Based on a few tail vertebrae, a piece of funny-bone, a shin and a partial metatarsal (USNM 7189) found in the Black Creek Formation of Sampson County, North Carolina, by professor Carruthers Kerr in 1969, Hypsibema crassicauda
—the thick-tailed high stepping lizard
—was named later the same year by E.D. Cope who thought its remains belonged to a huge hadrosauroid.
Because of fragmentary remains it was, and still is, a bit obscure, and with the discovery of a second species aspersions were cast on its classification. These new but oh so familiar bones were initially thought to belong to a sauropod but when the dust settled Hypsibema
's family ties were confirmed. It was potentially fifteen meters long and twelve tons, which would plonk it almost in the same league as Asia's colossus, Shantungosaurus
First discovered in lumps of clay by L. Chronister in 1942, a total of fourteen huge vertebrae eventually found their way to the Smithsonian via "Dinosaur Dan" with a $50 sweetener that the Chronister's used to secure the services of a cow.
Upon initial inspection of these remains, from what turned out to be the Ripley Formation of Bollinger county, Charles Gilmore supposed they belonged to a modestly sized sauropod and, in 1945, he named Neosaurus missouriensis
As it turns out, this name was occupied by Nopsca's pelycosaur so Neosaurus
was renamed Parrosaurus
(honoring Albert Eide Parr) later that year, but Gilmore's research was hampered somewhat by the fact that he died shortly after.
After further study by Baird and Horner in 1979, Parrosaurus
was lumped with Hypsibema
(named for Missouri and the Latin "ensis" meaning "from" ), a move met with much scepticism, and it wasn't until more discoveries by Drs. Stinchcomb, Parris, and Grandstaff in the 1980's that the true identity of the creature was realized. Cope was right; Hypsibema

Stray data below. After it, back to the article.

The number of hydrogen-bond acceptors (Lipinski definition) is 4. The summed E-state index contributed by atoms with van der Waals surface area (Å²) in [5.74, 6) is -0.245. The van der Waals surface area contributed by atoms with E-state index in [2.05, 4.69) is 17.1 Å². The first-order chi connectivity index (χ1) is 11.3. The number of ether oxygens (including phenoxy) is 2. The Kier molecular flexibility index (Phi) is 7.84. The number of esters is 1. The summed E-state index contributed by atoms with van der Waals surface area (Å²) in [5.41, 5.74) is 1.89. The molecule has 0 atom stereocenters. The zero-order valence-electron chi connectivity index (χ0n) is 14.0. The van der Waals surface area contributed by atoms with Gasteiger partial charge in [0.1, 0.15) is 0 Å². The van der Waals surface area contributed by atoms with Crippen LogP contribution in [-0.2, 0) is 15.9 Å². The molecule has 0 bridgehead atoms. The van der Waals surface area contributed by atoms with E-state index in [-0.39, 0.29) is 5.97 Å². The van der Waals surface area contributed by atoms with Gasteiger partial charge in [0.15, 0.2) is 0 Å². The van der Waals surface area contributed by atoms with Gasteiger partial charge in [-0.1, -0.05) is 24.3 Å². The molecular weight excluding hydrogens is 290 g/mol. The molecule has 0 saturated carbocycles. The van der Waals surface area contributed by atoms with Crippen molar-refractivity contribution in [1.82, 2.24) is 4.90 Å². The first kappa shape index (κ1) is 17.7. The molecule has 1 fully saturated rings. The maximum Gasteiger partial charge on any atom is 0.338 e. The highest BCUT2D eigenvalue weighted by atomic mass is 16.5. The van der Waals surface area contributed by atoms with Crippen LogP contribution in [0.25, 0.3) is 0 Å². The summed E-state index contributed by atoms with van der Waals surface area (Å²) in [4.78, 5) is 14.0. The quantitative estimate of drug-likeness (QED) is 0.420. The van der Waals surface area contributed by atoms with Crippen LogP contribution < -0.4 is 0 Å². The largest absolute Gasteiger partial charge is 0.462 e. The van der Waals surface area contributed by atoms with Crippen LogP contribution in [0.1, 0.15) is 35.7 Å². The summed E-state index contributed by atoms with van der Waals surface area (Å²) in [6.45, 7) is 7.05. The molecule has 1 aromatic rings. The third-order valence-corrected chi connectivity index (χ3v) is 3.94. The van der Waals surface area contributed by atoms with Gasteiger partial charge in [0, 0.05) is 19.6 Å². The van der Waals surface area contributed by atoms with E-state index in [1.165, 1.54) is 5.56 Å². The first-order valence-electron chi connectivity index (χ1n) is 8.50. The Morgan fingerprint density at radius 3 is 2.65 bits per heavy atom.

was a huge duck-billed hadrosauroid.
Despite several name changes and genus jumps the status of Hypsibema missouriensis
is anything but certain, but its fragmentary nature made it a shoo-in as someone's official state dinosaur and Missouri adopted it in 2004.
Described by Edward Drinker Cope in 1869, Hypsibema
is derived from the Greek "hypsi" (high) and "bema" (platform or step), a reference to its odd shaped metatarsals which Cope assumed made it walk "more directly on its toes".
The species epithet
, means "thick tail" in Latin.
(Gilmore & Stewart, 1945),
Discovered at the Black Creek Formation, Sampson County, North Carolina, the High step holotype
(USNM 7189) consists of caudal vertebrae, fragmentary humerus, tibia and that weird metatarsal.
: Late Cretaceous
: 83.5-71 million years ago
Est. Max. Length
: 15 meters
Est. Max. Height
Est. Max. Weight
: 12 tons
• C.W. Gilmore and D.R. Stewart (1945) "A new sauropod dinosaur from the Upper Cretaceous of Missouri
". Journal of Paleontology, Vol. 19, No. 1, pp. 23-29
. [coins Neosaurus
• C.W. Gilmore (September 1945) "Parrosaurus
, N. Name, Replacing Neosaurus
Gilmore, 1945". Journal of Paleontology (Society for Sedimentary Geology) 19(5):540.
• E.D. Cope (1869) "Remarks on Eschrichtius polyporus
, Hypsibema crassicauda
, Hadrosaurus tripos
, and Polydectes biturgidus
". Proceedings of the Academy of Natural Sciences of Philadelphia 21:191-192.
• D. Baird and J.R. Horner (1979) "Cretaceous dinosaurs of North Carolina". Brimleyana 2: 1-28.
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To cite this page:
Atkinson, Lee (DinoChecker) "HYPSIBEMA: from DinoChecker's dinosaur archive".
›. Web access: 30th May 2015.